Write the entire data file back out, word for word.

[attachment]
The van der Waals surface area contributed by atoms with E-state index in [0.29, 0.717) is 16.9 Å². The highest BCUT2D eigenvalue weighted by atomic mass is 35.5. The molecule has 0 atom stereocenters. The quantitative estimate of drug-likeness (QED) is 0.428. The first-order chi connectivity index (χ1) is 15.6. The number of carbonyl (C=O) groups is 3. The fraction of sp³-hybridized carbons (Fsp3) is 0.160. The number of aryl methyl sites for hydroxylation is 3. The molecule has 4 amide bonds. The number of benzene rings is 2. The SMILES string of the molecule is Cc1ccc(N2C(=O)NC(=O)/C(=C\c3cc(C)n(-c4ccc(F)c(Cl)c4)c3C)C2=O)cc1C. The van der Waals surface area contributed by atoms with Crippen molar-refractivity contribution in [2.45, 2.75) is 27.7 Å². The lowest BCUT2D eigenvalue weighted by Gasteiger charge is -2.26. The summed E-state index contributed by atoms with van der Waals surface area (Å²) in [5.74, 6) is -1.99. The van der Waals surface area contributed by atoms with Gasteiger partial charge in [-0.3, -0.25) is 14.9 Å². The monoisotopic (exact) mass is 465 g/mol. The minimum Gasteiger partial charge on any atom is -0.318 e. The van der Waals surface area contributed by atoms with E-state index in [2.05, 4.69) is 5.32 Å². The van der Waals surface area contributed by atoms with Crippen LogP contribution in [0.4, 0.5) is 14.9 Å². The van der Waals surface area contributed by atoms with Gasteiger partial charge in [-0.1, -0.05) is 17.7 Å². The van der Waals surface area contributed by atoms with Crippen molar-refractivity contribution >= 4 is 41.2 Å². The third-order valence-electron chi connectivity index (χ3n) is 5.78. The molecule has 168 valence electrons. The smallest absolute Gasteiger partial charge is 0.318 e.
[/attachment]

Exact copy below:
The van der Waals surface area contributed by atoms with E-state index in [0.29, 0.717) is 16.9 Å². The highest BCUT2D eigenvalue weighted by atomic mass is 35.5. The molecule has 0 atom stereocenters. The quantitative estimate of drug-likeness (QED) is 0.428. The first-order chi connectivity index (χ1) is 15.6. The number of carbonyl (C=O) groups is 3. The fraction of sp³-hybridized carbons (Fsp3) is 0.160. The number of aryl methyl sites for hydroxylation is 3. The molecule has 4 amide bonds. The number of benzene rings is 2. The SMILES string of the molecule is Cc1ccc(N2C(=O)NC(=O)/C(=C\c3cc(C)n(-c4ccc(F)c(Cl)c4)c3C)C2=O)cc1C. The van der Waals surface area contributed by atoms with Crippen molar-refractivity contribution in [2.45, 2.75) is 27.7 Å². The lowest BCUT2D eigenvalue weighted by Gasteiger charge is -2.26. The summed E-state index contributed by atoms with van der Waals surface area (Å²) in [5.74, 6) is -1.99. The van der Waals surface area contributed by atoms with Gasteiger partial charge in [-0.3, -0.25) is 14.9 Å². The monoisotopic (exact) mass is 465 g/mol. The minimum Gasteiger partial charge on any atom is -0.318 e. The van der Waals surface area contributed by atoms with E-state index in [2.05, 4.69) is 5.32 Å². The van der Waals surface area contributed by atoms with Crippen LogP contribution in [0.4, 0.5) is 14.9 Å². The van der Waals surface area contributed by atoms with Gasteiger partial charge in [-0.1, -0.05) is 17.7 Å². The van der Waals surface area contributed by atoms with Crippen molar-refractivity contribution >= 4 is 41.2 Å². The third-order valence-electron chi connectivity index (χ3n) is 5.78. The molecule has 168 valence electrons. The smallest absolute Gasteiger partial charge is 0.318 e.